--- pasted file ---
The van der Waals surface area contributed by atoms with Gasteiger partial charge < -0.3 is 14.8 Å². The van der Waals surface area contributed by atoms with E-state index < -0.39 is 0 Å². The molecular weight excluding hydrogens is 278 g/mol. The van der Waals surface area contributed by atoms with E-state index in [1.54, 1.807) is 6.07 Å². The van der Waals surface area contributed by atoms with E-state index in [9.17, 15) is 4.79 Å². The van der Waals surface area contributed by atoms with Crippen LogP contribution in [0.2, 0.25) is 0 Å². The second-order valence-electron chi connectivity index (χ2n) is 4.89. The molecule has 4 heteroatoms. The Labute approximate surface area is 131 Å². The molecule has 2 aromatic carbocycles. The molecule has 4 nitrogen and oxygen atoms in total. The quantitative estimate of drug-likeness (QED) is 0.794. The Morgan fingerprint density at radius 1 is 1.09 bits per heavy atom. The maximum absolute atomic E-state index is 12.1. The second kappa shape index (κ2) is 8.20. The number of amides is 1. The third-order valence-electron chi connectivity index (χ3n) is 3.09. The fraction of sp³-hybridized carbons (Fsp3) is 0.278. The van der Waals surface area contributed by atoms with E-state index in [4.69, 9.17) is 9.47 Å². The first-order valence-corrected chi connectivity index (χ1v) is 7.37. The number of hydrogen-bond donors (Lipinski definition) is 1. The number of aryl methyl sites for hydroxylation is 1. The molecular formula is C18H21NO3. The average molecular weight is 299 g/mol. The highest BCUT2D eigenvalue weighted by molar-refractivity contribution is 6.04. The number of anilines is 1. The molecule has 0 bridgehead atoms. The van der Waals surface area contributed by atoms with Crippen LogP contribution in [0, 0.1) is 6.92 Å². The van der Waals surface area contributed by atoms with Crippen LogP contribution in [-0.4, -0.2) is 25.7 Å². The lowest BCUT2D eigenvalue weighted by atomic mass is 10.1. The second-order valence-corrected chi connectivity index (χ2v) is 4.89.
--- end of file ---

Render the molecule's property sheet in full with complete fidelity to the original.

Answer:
The van der Waals surface area contributed by atoms with Gasteiger partial charge < -0.3 is 14.8 Å². The van der Waals surface area contributed by atoms with E-state index < -0.39 is 0 Å². The molecular weight excluding hydrogens is 278 g/mol. The van der Waals surface area contributed by atoms with E-state index in [1.54, 1.807) is 6.07 Å². The van der Waals surface area contributed by atoms with E-state index in [9.17, 15) is 4.79 Å². The van der Waals surface area contributed by atoms with Crippen LogP contribution in [0.2, 0.25) is 0 Å². The second-order valence-electron chi connectivity index (χ2n) is 4.89. The molecule has 4 heteroatoms. The Labute approximate surface area is 131 Å². The molecule has 2 aromatic carbocycles. The molecule has 4 nitrogen and oxygen atoms in total. The quantitative estimate of drug-likeness (QED) is 0.794. The Morgan fingerprint density at radius 1 is 1.09 bits per heavy atom. The maximum absolute atomic E-state index is 12.1. The second kappa shape index (κ2) is 8.20. The number of amides is 1. The third-order valence-electron chi connectivity index (χ3n) is 3.09. The fraction of sp³-hybridized carbons (Fsp3) is 0.278. The van der Waals surface area contributed by atoms with E-state index in [4.69, 9.17) is 9.47 Å². The first-order valence-corrected chi connectivity index (χ1v) is 7.37. The number of hydrogen-bond donors (Lipinski definition) is 1. The number of aryl methyl sites for hydroxylation is 1. The molecular formula is C18H21NO3. The average molecular weight is 299 g/mol. The highest BCUT2D eigenvalue weighted by molar-refractivity contribution is 6.04. The number of anilines is 1. The molecule has 0 bridgehead atoms. The van der Waals surface area contributed by atoms with Crippen LogP contribution in [0, 0.1) is 6.92 Å². The van der Waals surface area contributed by atoms with Crippen LogP contribution in [-0.4, -0.2) is 25.7 Å². The lowest BCUT2D eigenvalue weighted by atomic mass is 10.1. The second-order valence-corrected chi connectivity index (χ2v) is 4.89.